Light sedation involving dexmedetomidine was not associated with better short- and longer-term outcomes compared to treatment with the GABA-agonist propofol amongst sepsis patients on mechanical ventilation in the MENDS2 study, researchers reported.
The study findings showed no evidence that sedation with dexmedetomidine resulted in more days alive without acute brain dysfunction, and no between-group differences were reported in ventilator-free days at 28 days, death at 90 days or global cognition at 6 months among severely ill sepsis patients at high risk for acute respiratory distress syndrome (ARDS).
Writing in the New England Journal of Medicine, published online February 2, researcher Christopher G. Hughes, MD, of Vanderbilt University Medical Center, Nashville, and colleagues noted that prior studies have suggested meaningful differences between dexmedetomidine and GABAergic sedatives like propofol in innate immunity and risk of infection, including evidence that dexmedetomidine use may be associated with superior anti-inflammatory effects.
“Despite these theoretical benefits and studies supporting the use of dexmedetomidine, the choice between dexmedetomidine and propofol alone does not appear to substantially affect patient outcomes in the complex milieu of critical illness with sepsis,” they wrote.
They added that their findings “strongly reinforce” current treatment guidelines by the Society of Critical Care Medicine (SCCM) and others recommending either of the two drugs in patients on mechanical ventilation to achieve light sedation.
The MENDS2 trial findings were presented at the virtual annual meeting of the SCCM, in conjunction with the publication.
The multicenter, double-blind trial included 422 sepsis patients on mechanical ventilation randomly assigned to receive dexmedetomidine (0.2 to 1.5 μg per kilogram of body weight per hour) or propofol (5 to 50 μg per kilogram per minute) with doses adjusted by attending nurses to achieve target sedation goals set by clinicians according the Richmond Agitation-Sedation Scale (RASS), with scores ranging from unresponsive (−5) to combative (+4).
The primary study endpoint was days alive without delirium or coma during the 14-day intervention period, and secondary endpoints included ventilator-free days at 28 days and death at 90 days.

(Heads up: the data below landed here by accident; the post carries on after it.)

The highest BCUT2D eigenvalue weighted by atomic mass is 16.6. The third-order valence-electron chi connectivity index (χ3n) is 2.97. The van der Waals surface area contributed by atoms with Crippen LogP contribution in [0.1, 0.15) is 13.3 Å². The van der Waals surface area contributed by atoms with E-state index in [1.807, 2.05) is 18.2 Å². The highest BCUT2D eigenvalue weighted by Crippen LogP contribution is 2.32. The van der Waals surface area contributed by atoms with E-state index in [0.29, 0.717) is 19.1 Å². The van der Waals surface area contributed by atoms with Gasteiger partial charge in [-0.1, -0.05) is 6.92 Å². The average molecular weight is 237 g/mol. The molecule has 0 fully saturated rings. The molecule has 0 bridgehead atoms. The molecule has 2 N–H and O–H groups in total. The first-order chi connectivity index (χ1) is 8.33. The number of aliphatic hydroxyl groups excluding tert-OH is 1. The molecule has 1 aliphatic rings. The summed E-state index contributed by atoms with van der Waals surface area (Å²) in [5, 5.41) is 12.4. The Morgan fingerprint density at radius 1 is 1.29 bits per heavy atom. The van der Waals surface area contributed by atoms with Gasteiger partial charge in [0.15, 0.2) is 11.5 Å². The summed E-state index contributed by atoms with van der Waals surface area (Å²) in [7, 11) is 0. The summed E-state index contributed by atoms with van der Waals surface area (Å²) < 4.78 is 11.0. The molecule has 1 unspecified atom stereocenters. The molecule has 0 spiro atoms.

A total of 214 patients received dexmedetomidine at a median dose of 0.27 μg per kilogram per hour, and 208 received propofol at a median dose of 10.21 μg per kilogram per minute.
The median duration of treatment with a trial drug was 3 days (IQR, 2-6 days), and the median RASS score was −2.0 (IQR, −3 to −1).
Among the main trial findings:
- No significant difference was shown between dexmedetomidine and propofol in the number of days alive without delirium or coma during the 14-day intervention period (adjusted median, 10.7 vs 10.8 days; odds ratio, 0.96, 95% CI, 0.74-1.26).
- No significant between group difference was shown for ventilator-free days (adjusted media, 23.7 vs 24.0 days, odds ratio, 0.98, 95% CI, 0.63-1.51).
- No significant between group difference was shown for death at 90 days (38% vs 39%; hazard ratio, 1.06, 95% CI, 0.74-1.52).
- No significant between group difference was shown for Telephone Interview for Cognitive Status questionnaire score at 6 months (adjusted median score, 40.9 vs 41.4; odds ratio, 0.94, 95% CI, 0.66-1.33).
Study limitations cited by the researchers included the inadvertent unmasking of the group assignment to clinicians or the research team, with episodes of unmasking occurring in 14% of patients and some cross-contamination of sedative use. Enrollment was also slower than anticipated.
“Overall, we believe that we studied a representative population of patients with sepsis in centers across the United States and provide more definitive evidence regarding the choice of sedation in critically ill patients with sepsis who require mechanical ventilation,” the researchers wrote.
“Our trial showed that among critically ill adults with sepsis who were receiving mechanical ventilation and for whom recommended light-sedation approaches were used, dexmedetomidine did not lead to better outcomes than propofol with respect to days alive without acute brain dysfunction, ventilator-free days, death at 90 days, or cognition at 6 months,” the researchers concluded.
Light sedation involving dexmedetomidine was not associated with better short- and longer-term outcomes compared to treatment with the GABA-agonist propofol among sepsis patients on mechanical ventilation.
The randomzied MENDS2 trial did not find sedation with dexmedetomidine to be associated with more days alive without acute brain dysfunction or ventilator-free days at 28 days.
Salynn Boyles, Contributing Writer, BreakingMED™
The MENDS2 Study was funded by the National Institutes of Health.
Lead resarcher Christopher G. Hughes reported no relevant conflicts related to this research.
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